Egg, Exbury Egg, Uncle Tom cobnuts and all…

081017 - Cobnuts

 081017 - Wood pigeon eggI think autumn is definitely here now that we can go foraging for cobnuts. They have really beautiful seasonal colour (he says giving you a drawing in black and white – how did we survive before colour TV?) with the green only being glimpsed between the yellows, oranges and browns of the foliage.

For some inextricable reason a wood pigeon (at least I think it was a wood pigeon) decided to place an egg bang in the middle of our garden path as well. So pure, and beautiful with such a delicate lustre. Although bit of a stupid bird to 081017 - Exbury Egg Drawinghave dumped it there.

All this back to nature stuff, really brings me on to a real down to earth and great bit of rustic art from Stephen Turner who did a residency living in the small capsule of the Exbury Egg which spent over a year floating on the Beaulieu river. Since then it has gone on tour around various locations in the UK before ending up at it’s last mooring place, outside the Jerwood Gallery in Hastings, where we came across it. I felt privileged in having the chance to climb up the little ladder and enter this Aladdin’s cave full of gems. I don’t know why, but it seemed much bigger on the inside than the outside. Dr. Who has a new Tardis! The egg 081017 - Exbury Eggfeatured a bed, kitchen, shower room, a tiny stove, and a work area. There was also a skylight above and as well as the 2 doorways, it had a peephole when Stephen could spy on the wildlife around him.

As the accompanying exhibition “everything comes from the egg” showed, Stephen Turner really interacted with the environment around him, including making dies, charcoal, clothes and garnering food from the local habitat as much as possible. Really going back to nature and looking at sustainability within this increasing urban world. As well as a larder of food and clothing, there are a lot of packaging items reused to make artwork, and some very small exquisite eggs made out of natural materials found around the egg, including one made of feathers. Wherever the Exbury Egg is the artist also interacted with the community making new collaborative works; this seems to go hand in hand with being at one with the surroundings.

I am waffling on too long. The links to Stephen Turner’s blog posts of his egg residency, and the website of the touring exhibition explain it all much better than I can. So I leave you with them.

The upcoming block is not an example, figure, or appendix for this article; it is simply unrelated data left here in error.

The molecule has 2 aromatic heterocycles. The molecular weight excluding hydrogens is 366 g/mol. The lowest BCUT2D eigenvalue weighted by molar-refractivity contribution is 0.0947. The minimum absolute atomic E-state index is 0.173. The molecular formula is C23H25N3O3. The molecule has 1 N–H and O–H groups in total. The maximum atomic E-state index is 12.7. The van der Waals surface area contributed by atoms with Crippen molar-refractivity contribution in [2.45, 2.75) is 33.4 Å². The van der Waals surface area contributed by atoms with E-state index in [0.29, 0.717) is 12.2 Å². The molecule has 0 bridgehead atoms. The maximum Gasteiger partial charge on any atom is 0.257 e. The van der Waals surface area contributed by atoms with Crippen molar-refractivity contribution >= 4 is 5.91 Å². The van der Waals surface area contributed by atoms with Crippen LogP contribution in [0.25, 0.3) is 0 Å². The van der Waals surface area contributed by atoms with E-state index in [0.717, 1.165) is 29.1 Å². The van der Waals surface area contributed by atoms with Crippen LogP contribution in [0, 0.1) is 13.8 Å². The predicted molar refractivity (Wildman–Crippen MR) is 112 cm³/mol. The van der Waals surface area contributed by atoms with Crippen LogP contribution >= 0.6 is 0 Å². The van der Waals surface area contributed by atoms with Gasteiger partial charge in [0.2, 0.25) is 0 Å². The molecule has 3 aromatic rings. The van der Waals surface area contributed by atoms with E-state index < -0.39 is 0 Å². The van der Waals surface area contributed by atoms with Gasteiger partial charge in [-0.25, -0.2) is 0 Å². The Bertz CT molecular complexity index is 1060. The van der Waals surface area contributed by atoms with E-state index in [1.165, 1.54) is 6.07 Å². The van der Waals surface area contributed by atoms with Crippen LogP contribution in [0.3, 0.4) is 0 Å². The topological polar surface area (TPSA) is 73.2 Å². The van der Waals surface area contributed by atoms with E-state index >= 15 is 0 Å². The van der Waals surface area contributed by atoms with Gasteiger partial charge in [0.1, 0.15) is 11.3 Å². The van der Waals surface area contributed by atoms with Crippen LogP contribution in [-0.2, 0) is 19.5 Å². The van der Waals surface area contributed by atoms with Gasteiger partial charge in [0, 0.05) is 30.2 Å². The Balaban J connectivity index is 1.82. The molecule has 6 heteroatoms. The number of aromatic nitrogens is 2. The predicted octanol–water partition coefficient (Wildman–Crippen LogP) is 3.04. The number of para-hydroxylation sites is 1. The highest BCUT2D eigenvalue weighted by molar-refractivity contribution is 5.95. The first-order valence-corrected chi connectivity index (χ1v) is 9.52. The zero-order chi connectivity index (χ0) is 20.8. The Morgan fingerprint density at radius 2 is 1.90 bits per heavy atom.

Purple kohlrabi, Quentin Blake and me.

011017 - Purple kohlrabi

I thought I would put a big startling image to start with to wake you up! This one is drawn using Conte crayons.

Jane brought this lively looking character back from the farm shop today, and I just had to draw it. The knobbly bits on top looked like numerous goggly eyes, and the light slashes where the leaves had been removed took on mouths, smiling, sneering, smirking. This guy just had to sit for me and have his portrait taken.

In some ways, having drawn it, I realise that it has vague similarities to either Dennis the Menace’s Gnasher from The Beano, or the wonderful:

011017 - Huge head on wheels

featuring in the Quentin Blake exhibition: “The Only Way to Travel” that is currently on at the Jerwood Gallery in Hastings. (Actually, the image above is a bit I copied from the margin of the wonderful quirky ink drawing of the same name and is, relatively speaking, quite small.)

In this exhibition, Quentin has done some really massive brushed drawings (where did he get that size paper!), that cover complete walls of the gallery, which you literally have to walk quite a few paces to get from one end to the other; a journey in itself. The title gives a theme of getting from A to B and allows for the artist to give full rein to his imagination. There are lots of Heath Robinson-esque contraptions or vehicles / animals / planes (or more accurately flying machines) / and birds to transport us around in.

I mentioned Heath Robinson, but perhaps there is a myriad of influences that seems to underlie Blake’s drawings here: Salvador Dali comes to mind with the elongated legs or crutches that appear regularly; there are some very free drawings where ink is dripped and swung over the paper that nod to Jackson Pollock. Perhaps the most dominant feature is a lack of features, especially with the smaller framed drawings with deliciously coloured suns, here we have wasted landscapes where nothing appears to grow, trees are mere stumps, and in one picture we have refugees huddled, wandering aimlessly, looking for a place to call home. Stand up Paul Nash and his World War pictures. I also think that WALL-E from the Disney-Pixar film of the same name would have fitted in well here looking amongst the rubble for signs of life.

Quentin Blake’s long career has given people of all ages great joy, and I hope that the crutches and vulture like birds, that appear in several of these works, is not an omen that things are about to come to a catastrophic end.

011017 - Quentin Blake - The only way to travel